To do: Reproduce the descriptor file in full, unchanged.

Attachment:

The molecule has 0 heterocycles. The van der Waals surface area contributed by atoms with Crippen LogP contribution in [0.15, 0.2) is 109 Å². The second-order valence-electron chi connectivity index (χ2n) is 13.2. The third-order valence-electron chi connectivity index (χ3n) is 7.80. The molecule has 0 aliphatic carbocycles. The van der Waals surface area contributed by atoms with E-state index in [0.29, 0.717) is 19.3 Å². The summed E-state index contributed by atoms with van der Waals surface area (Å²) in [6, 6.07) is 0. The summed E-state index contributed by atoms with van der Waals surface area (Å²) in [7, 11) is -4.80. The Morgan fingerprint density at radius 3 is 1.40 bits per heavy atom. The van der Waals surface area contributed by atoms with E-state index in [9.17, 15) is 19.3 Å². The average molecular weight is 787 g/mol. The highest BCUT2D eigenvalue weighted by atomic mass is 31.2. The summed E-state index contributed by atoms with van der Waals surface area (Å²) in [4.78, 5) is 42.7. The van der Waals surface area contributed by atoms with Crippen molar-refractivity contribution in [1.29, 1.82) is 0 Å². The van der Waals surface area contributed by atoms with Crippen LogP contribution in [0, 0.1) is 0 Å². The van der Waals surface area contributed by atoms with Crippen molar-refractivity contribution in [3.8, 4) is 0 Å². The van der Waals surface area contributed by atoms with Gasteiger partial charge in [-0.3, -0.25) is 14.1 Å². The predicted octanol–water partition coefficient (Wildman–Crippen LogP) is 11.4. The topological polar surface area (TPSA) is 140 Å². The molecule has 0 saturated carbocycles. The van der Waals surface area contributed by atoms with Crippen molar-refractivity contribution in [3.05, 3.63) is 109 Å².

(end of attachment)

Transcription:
The molecule has 0 heterocycles. The van der Waals surface area contributed by atoms with Crippen LogP contribution in [0.15, 0.2) is 109 Å². The second-order valence-electron chi connectivity index (χ2n) is 13.2. The third-order valence-electron chi connectivity index (χ3n) is 7.80. The molecule has 0 aliphatic carbocycles. The van der Waals surface area contributed by atoms with E-state index in [0.29, 0.717) is 19.3 Å². The summed E-state index contributed by atoms with van der Waals surface area (Å²) in [6, 6.07) is 0. The summed E-state index contributed by atoms with van der Waals surface area (Å²) in [7, 11) is -4.80. The Morgan fingerprint density at radius 3 is 1.40 bits per heavy atom. The van der Waals surface area contributed by atoms with E-state index in [9.17, 15) is 19.3 Å². The average molecular weight is 787 g/mol. The highest BCUT2D eigenvalue weighted by atomic mass is 31.2. The summed E-state index contributed by atoms with van der Waals surface area (Å²) in [4.78, 5) is 42.7. The van der Waals surface area contributed by atoms with Crippen molar-refractivity contribution in [1.29, 1.82) is 0 Å². The van der Waals surface area contributed by atoms with Crippen LogP contribution in [0, 0.1) is 0 Å². The van der Waals surface area contributed by atoms with Crippen molar-refractivity contribution in [3.8, 4) is 0 Å². The van der Waals surface area contributed by atoms with Gasteiger partial charge in [-0.3, -0.25) is 14.1 Å². The predicted octanol–water partition coefficient (Wildman–Crippen LogP) is 11.4. The topological polar surface area (TPSA) is 140 Å². The molecule has 0 saturated carbocycles. The van der Waals surface area contributed by atoms with Crippen molar-refractivity contribution in [3.05, 3.63) is 109 Å².